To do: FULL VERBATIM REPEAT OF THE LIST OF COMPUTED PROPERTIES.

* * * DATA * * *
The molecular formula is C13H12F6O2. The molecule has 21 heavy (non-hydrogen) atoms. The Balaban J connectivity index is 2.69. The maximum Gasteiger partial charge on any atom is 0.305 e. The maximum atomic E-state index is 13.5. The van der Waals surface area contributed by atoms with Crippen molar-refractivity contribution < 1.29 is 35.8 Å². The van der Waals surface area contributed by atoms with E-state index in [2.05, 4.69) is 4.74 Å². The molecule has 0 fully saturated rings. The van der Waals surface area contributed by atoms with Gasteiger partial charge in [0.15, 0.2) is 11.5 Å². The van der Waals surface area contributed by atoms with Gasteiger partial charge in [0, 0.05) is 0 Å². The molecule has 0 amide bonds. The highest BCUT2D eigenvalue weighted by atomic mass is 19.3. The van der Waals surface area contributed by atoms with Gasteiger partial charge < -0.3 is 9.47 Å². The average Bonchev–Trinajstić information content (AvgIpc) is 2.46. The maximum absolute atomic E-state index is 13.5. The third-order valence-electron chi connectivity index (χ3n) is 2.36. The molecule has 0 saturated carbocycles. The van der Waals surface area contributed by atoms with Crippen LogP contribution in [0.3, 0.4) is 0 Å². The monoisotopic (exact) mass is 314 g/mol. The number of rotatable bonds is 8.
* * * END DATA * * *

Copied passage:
The molecular formula is C13H12F6O2. The molecule has 21 heavy (non-hydrogen) atoms. The Balaban J connectivity index is 2.69. The maximum Gasteiger partial charge on any atom is 0.305 e. The maximum atomic E-state index is 13.5. The van der Waals surface area contributed by atoms with Crippen molar-refractivity contribution < 1.29 is 35.8 Å². The van der Waals surface area contributed by atoms with E-state index in [2.05, 4.69) is 4.74 Å². The molecule has 0 fully saturated rings. The van der Waals surface area contributed by atoms with Gasteiger partial charge in [0.15, 0.2) is 11.5 Å². The van der Waals surface area contributed by atoms with Gasteiger partial charge in [0, 0.05) is 0 Å². The molecule has 0 amide bonds. The highest BCUT2D eigenvalue weighted by atomic mass is 19.3. The van der Waals surface area contributed by atoms with Gasteiger partial charge < -0.3 is 9.47 Å². The average Bonchev–Trinajstić information content (AvgIpc) is 2.46. The maximum absolute atomic E-state index is 13.5. The third-order valence-electron chi connectivity index (χ3n) is 2.36. The molecule has 0 saturated carbocycles. The van der Waals surface area contributed by atoms with Crippen LogP contribution in [0.3, 0.4) is 0 Å². The monoisotopic (exact) mass is 314 g/mol. The number of rotatable bonds is 8.